By Sharon Wisch-Ray
If you’ve ever met Laura Seymour, then you know she’s pretty laid-back.
The longtime JCC camp director, and her husband Jeff, are among those affected by the Oct. 20 tornado that ripped through Preston Hollow and decimated many homes near the JCC.
When the storm hit, Laura says she was watching the Cowboy game by herself, because Jeff was out of town. “I was watching the Cowboy game and they were doing so well. I happen to love watching the game. Not everyone thinks I’d enjoy football, but I do. And it was so exciting. But then the power went out and the alarms went off.”
Seymour explained that the sirens are right near the JCC and thus very loud at her home.
She decided to head to the lower bathroom in their split-level home.
“A friend of mine texted me and said, ‘There’s a tornado in your area, where are you,’ and I said, ‘I’m hiding in the bathroom.’ Two minutes later it went over and it was fast.”
Seymour says it was over before she could even think.
“I walked out and looked in the living room and saw the glass had blown out all the windows and Jeff was calling me. I walked upstairs and I said, ‘There’s no roof up there.’”
Seymour says she went outside to check on neighbors and people had begun to mill about. Once she realized that the neighbors were OK, she and a fellow JCC teacher who lived nearby walked over to the JCC to assess the damage. The outside was a mess and the walk over there was treacherous with power lines down and debris.
Although it was clear the JCC had sustained damage on the grounds, Seymour described what she found when they went inside.
“We walked into the J and it was fine. It didn’t sustain the kind of damage you would expect. The preschool looked great.”
With no roof on her house, Seymour had to decide her next steps.
“I walked home and charged my phone in my car and I came back up and slept at the J.”
Seymour said that their insurance company has been stellar. By Monday, they were in a hotel, and by Thursday, the company had moved them into a nearby townhome.
“We’ve been totally taken care of,” she says, grateful that there were no serious injuries and that everyone survived. “It’s only stuff.”
When Cristie and Rodney Schlosser built their home, they incorporated a basement into the plans. That basement provided the necessary shelter when their home was pummeled by the violent tornado that ripped through St. Marks and then on to Tulip Lane. Rodney Schlosser said that his high school senior son, Lee, alerted him and Cristie to the approaching storm and “dragged us to the basement.” They just had moments to spare.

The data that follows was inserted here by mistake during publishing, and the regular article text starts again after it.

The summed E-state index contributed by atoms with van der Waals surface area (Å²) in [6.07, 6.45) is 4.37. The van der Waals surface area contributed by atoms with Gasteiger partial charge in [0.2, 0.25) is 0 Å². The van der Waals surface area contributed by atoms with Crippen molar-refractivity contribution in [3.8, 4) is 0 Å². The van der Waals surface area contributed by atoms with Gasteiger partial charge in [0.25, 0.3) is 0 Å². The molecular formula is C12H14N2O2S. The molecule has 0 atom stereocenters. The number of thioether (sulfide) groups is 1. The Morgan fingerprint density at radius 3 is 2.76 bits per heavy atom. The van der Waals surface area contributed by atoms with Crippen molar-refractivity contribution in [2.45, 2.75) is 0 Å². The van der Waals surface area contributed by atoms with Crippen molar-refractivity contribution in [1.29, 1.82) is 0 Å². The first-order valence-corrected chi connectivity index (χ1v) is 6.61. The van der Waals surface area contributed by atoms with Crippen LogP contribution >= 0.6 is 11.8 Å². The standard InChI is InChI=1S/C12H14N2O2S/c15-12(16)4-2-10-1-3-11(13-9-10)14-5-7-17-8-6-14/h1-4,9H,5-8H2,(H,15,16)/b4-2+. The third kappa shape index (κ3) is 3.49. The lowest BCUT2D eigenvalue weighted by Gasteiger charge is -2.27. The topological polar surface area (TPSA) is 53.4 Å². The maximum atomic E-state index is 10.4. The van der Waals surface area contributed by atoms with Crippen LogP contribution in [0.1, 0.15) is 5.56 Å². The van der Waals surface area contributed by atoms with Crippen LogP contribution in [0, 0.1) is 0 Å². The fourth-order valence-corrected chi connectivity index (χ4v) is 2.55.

“We heard like a wet sheet baying and heard all this glass. That was stuff being thrown around once the windows broke.”
When they surfaced and surveyed the damage, they saw tiny glass shards everywhere.
“Glass, when it flies, it’s like shrapnel,” Rodney Schlosser said. “It’s embedded in upholstery, walls, floors, everywhere.”
Thankfully the Schlossers’ structure is fine, but most importantly they are grateful that no one was hurt.
“We feel very fortunate, there’s no loss of life or injuries,” he said. “We are very sad. We have shed some tears. There are things that are lost that you can’t find.”
Rodney Schlosser said he was particularly struck by the mobilization of the first responders. Not just police and firefighters, but workers from Oncor and Atmos as well, who worked around the clock to keep the neighborhood safe, restore power and repair leaks. Central Market, whose store at Preston Royal was devastated, moved their portable kitchen to the parking lot and fed first responders and affected residents three meals a day through Sunday.
The outpouring of support has been overwhelming for the Schlosser Family.
“There were three folks who showed up at our doorstep who walked blocks to get here because the whole area was cordoned off.” Those were Temple Shalom (where Rodney is the board president) members and Rabbi Andrew and Debbie Paley. They all pitched in to help the Schlossers begin the recovery process.
“It was touching,” he said.
The Israel Family
Nancy, Solomon and Serena Israel had just come home from having dinner at some friends’ sukkah. They were in a rush to get home and walk the dog before it started to rain. It was drizzling.
“We heard the sirens and we halfheartedly went to the guest bathroom with the cats and the dog. The power flickered and then it went out. And then we heard this crash. We felt the house shake. The pressure in our ears changed and then we sat in the dark waiting, literally holding our breath waiting to see if we were going to get ripped up by the tornado or if the house was going to come crashing in. What struck me most was the silence.”
As soon as the storm was over, Solomon Israel went out and said, “You have a tree coming through your kitchen.” The Israels’ beloved oak tree, which has been estimated to be between 120 and 150 years old, had crashed through their home.
“It’s like a death in the family. I know people have suffered so much worse, but I think everyone’s suffering is unique. I’m grateful that we still have a roof over our heads, but it just broke our hearts.” Nancy Israel explained that they bought their house because of that tree and when they renovated it, they went to great lengths to make sure that the tree would flourish.
She says that they will probably have to be out of their house for three to six months.
“You have to be grateful for what you have. We have our lives, we are safe, we are free. We are grateful for the outpouring of love from our friends.”
Nancy Israel says her neighbors immediately checked on them and have brought food by the house. They’ve gotten to know each other better.
“We hurt together, we will heal together,” she said. “It also made me realize that with all the tribalism that is going on in the news right now — in a disaster, nobody cares who you vote for. They just care about each other. I think that’s an important message.”
By Sharon Wisch-Ray